For a man who wears a suit, the fit of the jacket is a vital element of the image he projects. If the jacket is too tight, people may see him as awkward and ineffective. If it's too loose, he may look lazy and unkempt. A proper fitting suit jacket, however, projects an individual who is confident, well-groomed and thoughtful.
When trying on jackets, raise and lower your arms to ensure that the jacket does not pull at the shoulders; make sure that the jacket falls to its previous position without you having to pull at the fabric. The armhole should be big enough to move your arms freely. However, just as you should not sacrifice comfort for style, do not do the reverse, either. When you move your arms and shoulders, allow a slight snugness.
Check out the suit jacket from all angles. Make sure it can be buttoned without the bottom front straining or the side or back vents gaping open. On the other hand, watch out for a boxy look or a too-roomy feel in the chest, shoulder blades or rear. The fabric of the jacket should fall smoothly and the jacket should be slightly tailored for a crisp, professional look.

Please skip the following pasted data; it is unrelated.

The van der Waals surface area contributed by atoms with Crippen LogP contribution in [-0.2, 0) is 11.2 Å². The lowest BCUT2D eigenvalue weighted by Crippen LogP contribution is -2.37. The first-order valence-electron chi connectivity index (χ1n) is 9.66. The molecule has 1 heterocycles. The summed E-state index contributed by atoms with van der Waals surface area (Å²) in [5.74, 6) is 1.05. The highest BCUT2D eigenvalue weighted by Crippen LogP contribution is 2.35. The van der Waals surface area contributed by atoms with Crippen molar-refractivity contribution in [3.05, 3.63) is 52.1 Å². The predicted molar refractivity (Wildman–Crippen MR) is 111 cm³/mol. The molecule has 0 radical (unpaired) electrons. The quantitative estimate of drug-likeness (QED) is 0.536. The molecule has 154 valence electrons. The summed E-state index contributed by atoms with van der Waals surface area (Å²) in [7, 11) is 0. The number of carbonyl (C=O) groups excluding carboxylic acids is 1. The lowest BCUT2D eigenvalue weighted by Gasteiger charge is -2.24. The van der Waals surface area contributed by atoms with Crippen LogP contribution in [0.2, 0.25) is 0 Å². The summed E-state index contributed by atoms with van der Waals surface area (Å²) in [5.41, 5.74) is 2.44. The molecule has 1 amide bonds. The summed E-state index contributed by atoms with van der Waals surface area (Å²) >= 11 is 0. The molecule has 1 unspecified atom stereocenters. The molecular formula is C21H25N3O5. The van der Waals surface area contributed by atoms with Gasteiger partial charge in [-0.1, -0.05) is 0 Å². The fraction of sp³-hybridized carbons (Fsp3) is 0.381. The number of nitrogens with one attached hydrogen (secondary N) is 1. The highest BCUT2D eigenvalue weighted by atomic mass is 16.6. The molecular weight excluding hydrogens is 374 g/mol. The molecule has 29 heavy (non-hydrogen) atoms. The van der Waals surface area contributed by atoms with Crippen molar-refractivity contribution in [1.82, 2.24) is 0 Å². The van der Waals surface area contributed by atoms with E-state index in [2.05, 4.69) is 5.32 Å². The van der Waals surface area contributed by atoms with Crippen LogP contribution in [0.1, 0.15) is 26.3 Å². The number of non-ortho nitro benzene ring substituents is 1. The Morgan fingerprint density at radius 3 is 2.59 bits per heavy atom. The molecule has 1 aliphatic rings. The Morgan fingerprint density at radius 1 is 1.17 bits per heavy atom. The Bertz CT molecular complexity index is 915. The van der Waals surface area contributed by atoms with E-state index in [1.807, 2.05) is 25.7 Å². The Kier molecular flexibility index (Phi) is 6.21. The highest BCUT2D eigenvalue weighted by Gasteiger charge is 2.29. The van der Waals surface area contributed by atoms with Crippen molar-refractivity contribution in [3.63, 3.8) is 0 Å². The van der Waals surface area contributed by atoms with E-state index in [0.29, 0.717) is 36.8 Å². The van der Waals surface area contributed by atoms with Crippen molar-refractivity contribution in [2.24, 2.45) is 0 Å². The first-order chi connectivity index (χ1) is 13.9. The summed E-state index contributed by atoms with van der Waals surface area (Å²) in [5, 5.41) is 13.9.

The classic American suit hangs fairly straight on the body. A man with a slim, athletic build may prefer to check out British and European styles of jackets which are known for tapered waists and may be a little snug in the rear with no vents to gape. This is a more precise fit than a looser-fitting jacket that could require alterations to get just the right fit. A man with a large girth may need an executive-style suit, designed for more room in the waistline.
While the traditional suit jacket is made of wool or a wool blend, not all jackets are meant to be formal or businesslike. A young man may enjoy wearing a casual, form-fitting longer jacket made of a lightweight fabric or blend. The jacket can be worn as part of a suit or with jeans and perhaps a trendy or retro hat. Such a jacket may be worn open, with or without a tie.